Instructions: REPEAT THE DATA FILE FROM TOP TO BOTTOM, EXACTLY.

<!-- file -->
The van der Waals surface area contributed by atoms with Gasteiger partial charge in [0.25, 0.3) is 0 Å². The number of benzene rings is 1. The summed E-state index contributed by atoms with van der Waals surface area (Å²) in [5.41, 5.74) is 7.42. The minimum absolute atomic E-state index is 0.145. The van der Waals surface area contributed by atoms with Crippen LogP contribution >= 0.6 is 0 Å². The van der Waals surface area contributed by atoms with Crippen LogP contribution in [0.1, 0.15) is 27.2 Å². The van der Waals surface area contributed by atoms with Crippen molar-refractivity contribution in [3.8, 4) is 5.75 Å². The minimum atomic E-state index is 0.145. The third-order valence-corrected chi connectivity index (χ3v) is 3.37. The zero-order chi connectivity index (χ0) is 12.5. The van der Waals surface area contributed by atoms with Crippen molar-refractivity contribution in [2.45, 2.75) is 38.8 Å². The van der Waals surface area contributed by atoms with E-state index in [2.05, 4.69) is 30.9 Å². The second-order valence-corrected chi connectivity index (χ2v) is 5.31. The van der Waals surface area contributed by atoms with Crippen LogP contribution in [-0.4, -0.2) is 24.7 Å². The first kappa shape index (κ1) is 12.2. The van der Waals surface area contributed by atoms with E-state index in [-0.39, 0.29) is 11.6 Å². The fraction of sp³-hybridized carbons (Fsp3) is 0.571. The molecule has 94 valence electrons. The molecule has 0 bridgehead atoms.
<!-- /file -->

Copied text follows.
The van der Waals surface area contributed by atoms with Gasteiger partial charge in [0.25, 0.3) is 0 Å². The number of benzene rings is 1. The summed E-state index contributed by atoms with van der Waals surface area (Å²) in [5.41, 5.74) is 7.42. The minimum absolute atomic E-state index is 0.145. The van der Waals surface area contributed by atoms with Crippen LogP contribution >= 0.6 is 0 Å². The van der Waals surface area contributed by atoms with Crippen LogP contribution in [0.1, 0.15) is 27.2 Å². The van der Waals surface area contributed by atoms with Crippen molar-refractivity contribution in [3.8, 4) is 5.75 Å². The minimum atomic E-state index is 0.145. The third-order valence-corrected chi connectivity index (χ3v) is 3.37. The zero-order chi connectivity index (χ0) is 12.5. The van der Waals surface area contributed by atoms with Crippen molar-refractivity contribution in [2.45, 2.75) is 38.8 Å². The van der Waals surface area contributed by atoms with E-state index in [2.05, 4.69) is 30.9 Å². The second-order valence-corrected chi connectivity index (χ2v) is 5.31. The van der Waals surface area contributed by atoms with Crippen LogP contribution in [-0.4, -0.2) is 24.7 Å². The first kappa shape index (κ1) is 12.2. The van der Waals surface area contributed by atoms with E-state index in [-0.39, 0.29) is 11.6 Å². The fraction of sp³-hybridized carbons (Fsp3) is 0.571. The molecule has 94 valence electrons. The molecule has 0 bridgehead atoms.